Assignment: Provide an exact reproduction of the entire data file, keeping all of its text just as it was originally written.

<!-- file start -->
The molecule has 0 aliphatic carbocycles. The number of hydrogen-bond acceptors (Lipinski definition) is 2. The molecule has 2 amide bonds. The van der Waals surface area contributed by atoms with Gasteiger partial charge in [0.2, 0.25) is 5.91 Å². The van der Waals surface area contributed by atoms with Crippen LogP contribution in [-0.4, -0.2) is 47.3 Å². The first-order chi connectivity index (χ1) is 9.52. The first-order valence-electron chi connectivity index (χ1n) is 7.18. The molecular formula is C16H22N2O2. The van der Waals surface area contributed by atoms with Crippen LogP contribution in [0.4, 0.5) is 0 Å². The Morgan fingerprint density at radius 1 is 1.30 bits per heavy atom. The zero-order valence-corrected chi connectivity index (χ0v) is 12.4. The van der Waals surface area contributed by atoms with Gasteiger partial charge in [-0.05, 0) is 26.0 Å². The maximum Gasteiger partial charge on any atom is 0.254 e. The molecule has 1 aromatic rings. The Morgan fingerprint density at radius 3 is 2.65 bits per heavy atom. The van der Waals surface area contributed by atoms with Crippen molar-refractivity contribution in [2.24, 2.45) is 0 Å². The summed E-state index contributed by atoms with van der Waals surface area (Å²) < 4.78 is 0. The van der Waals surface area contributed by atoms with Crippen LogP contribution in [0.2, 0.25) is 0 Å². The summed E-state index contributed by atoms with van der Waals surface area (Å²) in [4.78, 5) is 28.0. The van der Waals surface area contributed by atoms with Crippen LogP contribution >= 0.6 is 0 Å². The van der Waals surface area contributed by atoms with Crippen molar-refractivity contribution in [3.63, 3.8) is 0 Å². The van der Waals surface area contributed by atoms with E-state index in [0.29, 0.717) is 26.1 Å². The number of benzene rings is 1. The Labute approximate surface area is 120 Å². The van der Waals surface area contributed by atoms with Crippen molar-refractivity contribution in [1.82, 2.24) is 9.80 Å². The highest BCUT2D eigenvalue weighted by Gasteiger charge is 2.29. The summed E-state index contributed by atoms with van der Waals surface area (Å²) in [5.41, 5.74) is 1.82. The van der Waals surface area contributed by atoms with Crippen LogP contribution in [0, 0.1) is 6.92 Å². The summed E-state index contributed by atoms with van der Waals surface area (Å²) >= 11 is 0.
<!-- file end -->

The molecule has 0 aliphatic carbocycles. The number of hydrogen-bond acceptors (Lipinski definition) is 2. The molecule has 2 amide bonds. The van der Waals surface area contributed by atoms with Gasteiger partial charge in [0.2, 0.25) is 5.91 Å². The van der Waals surface area contributed by atoms with Crippen LogP contribution in [-0.4, -0.2) is 47.3 Å². The first-order chi connectivity index (χ1) is 9.52. The first-order valence-electron chi connectivity index (χ1n) is 7.18. The molecular formula is C16H22N2O2. The van der Waals surface area contributed by atoms with Crippen LogP contribution in [0.4, 0.5) is 0 Å². The Morgan fingerprint density at radius 1 is 1.30 bits per heavy atom. The zero-order valence-corrected chi connectivity index (χ0v) is 12.4. The van der Waals surface area contributed by atoms with Gasteiger partial charge in [-0.05, 0) is 26.0 Å². The maximum Gasteiger partial charge on any atom is 0.254 e. The molecule has 1 aromatic rings. The Morgan fingerprint density at radius 3 is 2.65 bits per heavy atom. The van der Waals surface area contributed by atoms with Crippen molar-refractivity contribution in [2.24, 2.45) is 0 Å². The summed E-state index contributed by atoms with van der Waals surface area (Å²) < 4.78 is 0. The van der Waals surface area contributed by atoms with Crippen LogP contribution in [0.2, 0.25) is 0 Å². The summed E-state index contributed by atoms with van der Waals surface area (Å²) in [4.78, 5) is 28.0. The van der Waals surface area contributed by atoms with Crippen LogP contribution >= 0.6 is 0 Å². The van der Waals surface area contributed by atoms with Crippen molar-refractivity contribution in [3.63, 3.8) is 0 Å². The van der Waals surface area contributed by atoms with E-state index in [0.29, 0.717) is 26.1 Å². The number of benzene rings is 1. The Labute approximate surface area is 120 Å². The van der Waals surface area contributed by atoms with Crippen molar-refractivity contribution in [1.82, 2.24) is 9.80 Å². The highest BCUT2D eigenvalue weighted by Gasteiger charge is 2.29. The summed E-state index contributed by atoms with van der Waals surface area (Å²) in [5.41, 5.74) is 1.82. The van der Waals surface area contributed by atoms with Crippen LogP contribution in [0, 0.1) is 6.92 Å². The summed E-state index contributed by atoms with van der Waals surface area (Å²) >= 11 is 0.